“I’m not trying to promote my view of the Bible.”  I said and said and said those words, and meant them.  But I was wrong.

I grew up immersed in the scriptures.  The history of Israel seemed like my own history.  David and Joshua, Ruth and Esther, Andrew and Mary – the biblical characters were my ancestors.  And as for the Jesus of the gospels, he was my dearest friend.  My head was filled not just with the stories but with verses memorized for children’s Bible quizzing.  The geography of my imagination was created by the Bible.  I loved it.  It was home.

As an adult my relationship with the Bible became more complicated.  I no longer took every story at face value.  A man surviving three days in the belly of a fish?  A global flood?  A 6,000 year old earth?  I had some serious questions about whether those stories were historically factual.  Worse, I was tangling with the moral world of the scriptures; finding what Phyllis Trible called “texts of terror.”  How could a loving God command genocide?  Why were the innocent so often punished along with the guilty?  Slavery, silencing women, capital punishment for homosexuals – are these God’s values?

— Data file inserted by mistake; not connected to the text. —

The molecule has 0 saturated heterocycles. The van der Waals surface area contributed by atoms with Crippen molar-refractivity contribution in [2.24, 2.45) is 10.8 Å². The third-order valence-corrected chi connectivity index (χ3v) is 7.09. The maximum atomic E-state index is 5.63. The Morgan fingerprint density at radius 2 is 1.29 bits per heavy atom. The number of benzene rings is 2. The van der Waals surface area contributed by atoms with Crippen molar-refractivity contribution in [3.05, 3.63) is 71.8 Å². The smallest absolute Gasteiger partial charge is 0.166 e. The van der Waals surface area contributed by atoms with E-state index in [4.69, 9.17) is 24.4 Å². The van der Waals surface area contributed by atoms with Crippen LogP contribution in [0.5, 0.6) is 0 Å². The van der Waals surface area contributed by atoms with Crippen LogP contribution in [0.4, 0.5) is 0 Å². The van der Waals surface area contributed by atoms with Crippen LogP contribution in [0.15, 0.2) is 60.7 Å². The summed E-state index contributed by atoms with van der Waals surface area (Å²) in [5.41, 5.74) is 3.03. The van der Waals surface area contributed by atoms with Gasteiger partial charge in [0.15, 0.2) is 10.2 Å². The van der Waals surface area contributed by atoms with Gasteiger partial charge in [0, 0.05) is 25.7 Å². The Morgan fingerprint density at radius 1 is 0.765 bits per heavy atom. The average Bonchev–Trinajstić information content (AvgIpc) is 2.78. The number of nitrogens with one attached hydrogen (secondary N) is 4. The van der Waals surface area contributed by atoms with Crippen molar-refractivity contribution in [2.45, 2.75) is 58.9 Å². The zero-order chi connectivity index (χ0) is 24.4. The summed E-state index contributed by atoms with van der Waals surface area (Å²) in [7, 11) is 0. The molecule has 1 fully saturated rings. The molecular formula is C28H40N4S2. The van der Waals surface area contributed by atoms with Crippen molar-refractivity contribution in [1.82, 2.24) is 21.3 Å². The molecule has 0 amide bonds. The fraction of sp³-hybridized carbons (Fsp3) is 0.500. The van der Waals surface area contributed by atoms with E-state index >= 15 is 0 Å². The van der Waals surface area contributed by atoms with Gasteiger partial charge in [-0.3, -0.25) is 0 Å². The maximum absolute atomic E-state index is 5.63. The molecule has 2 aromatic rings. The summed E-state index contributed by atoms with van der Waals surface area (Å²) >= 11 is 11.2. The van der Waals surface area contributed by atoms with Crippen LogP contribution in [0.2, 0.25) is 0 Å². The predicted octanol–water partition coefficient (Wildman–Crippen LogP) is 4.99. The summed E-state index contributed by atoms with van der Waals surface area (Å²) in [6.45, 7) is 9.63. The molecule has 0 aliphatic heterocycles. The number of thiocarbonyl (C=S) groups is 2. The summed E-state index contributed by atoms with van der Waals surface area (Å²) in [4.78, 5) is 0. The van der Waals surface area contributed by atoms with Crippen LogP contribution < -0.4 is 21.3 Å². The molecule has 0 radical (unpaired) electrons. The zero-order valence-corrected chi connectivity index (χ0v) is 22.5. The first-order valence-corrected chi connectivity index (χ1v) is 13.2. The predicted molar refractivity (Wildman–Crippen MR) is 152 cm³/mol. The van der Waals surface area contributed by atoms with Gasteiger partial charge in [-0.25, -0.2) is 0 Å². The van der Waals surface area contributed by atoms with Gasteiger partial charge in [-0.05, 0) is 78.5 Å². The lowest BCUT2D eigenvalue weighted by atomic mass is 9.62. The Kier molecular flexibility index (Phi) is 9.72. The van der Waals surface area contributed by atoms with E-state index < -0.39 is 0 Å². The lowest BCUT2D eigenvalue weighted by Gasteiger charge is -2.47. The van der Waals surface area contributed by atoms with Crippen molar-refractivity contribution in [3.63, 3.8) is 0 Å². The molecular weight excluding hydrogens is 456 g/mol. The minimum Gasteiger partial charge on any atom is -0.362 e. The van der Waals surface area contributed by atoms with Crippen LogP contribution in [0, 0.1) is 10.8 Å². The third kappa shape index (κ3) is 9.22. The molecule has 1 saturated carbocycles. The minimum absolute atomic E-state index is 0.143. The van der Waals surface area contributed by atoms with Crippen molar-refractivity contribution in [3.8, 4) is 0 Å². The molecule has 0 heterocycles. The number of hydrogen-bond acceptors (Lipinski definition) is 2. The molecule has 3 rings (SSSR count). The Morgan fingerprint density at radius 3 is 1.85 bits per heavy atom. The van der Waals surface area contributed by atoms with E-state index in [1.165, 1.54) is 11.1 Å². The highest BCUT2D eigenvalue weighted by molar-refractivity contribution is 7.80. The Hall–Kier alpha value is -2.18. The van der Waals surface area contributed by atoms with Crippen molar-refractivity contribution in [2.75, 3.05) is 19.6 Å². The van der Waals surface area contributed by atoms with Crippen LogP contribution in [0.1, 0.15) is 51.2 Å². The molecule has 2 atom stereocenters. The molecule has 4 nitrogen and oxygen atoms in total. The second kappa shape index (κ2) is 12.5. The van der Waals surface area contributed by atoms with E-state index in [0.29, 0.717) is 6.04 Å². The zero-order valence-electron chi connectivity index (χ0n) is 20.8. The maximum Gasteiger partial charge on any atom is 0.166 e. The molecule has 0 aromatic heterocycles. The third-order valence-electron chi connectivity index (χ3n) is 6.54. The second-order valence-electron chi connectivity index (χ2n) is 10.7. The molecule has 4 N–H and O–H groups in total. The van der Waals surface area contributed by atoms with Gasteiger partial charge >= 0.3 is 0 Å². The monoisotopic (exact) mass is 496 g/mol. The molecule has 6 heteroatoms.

Few people know how hard I tried to leave the world of the Bible behind.  I tried being an agnostic for a few years.  It didn’t take.  I dabbled in Wicca briefly, finding its feminine spirituality attractive.  But I missed Jesus.  I could leave the Bible for a time, but the Bible never left me.

I never moved back to my hometown, but I did begin to visit with more and more appreciation.  Memories softened.  I recalled all the characters I had loved:  the friends, teachers, neighbors and church folk who had poured their lives into mine.  The old downtown that had seemed so stolid in my youth revealed itself as rich in history.  I could still see the imperfections, but I was no longer ashamed of them.  I loved my hometown again.

I did return to living in the Bible, to claiming it as my spiritual home.  Maybe it was too embedded in me for emigration to ever really be possible.  What I know is that it was the person of Jesus who held me fast when I wanted to flee from the awful stories, from dark and confusing passages.  I’ve only found it possible to stay by having Him accompany through those neighborhoods.  But it’s not all grim endurance these days:  my love for the Bible has returned even in the wrestling.  Its poetry washes over me.  It’s moral complexity challenges and fascinates me.  I am moved by how often the storytellers speak on behalf of the marginalized.  It’s not just kings and patriarchs who matter in this world.  The Bible lets us feel for slaves and exiles and concubines; for Hagar and Leah and Esau.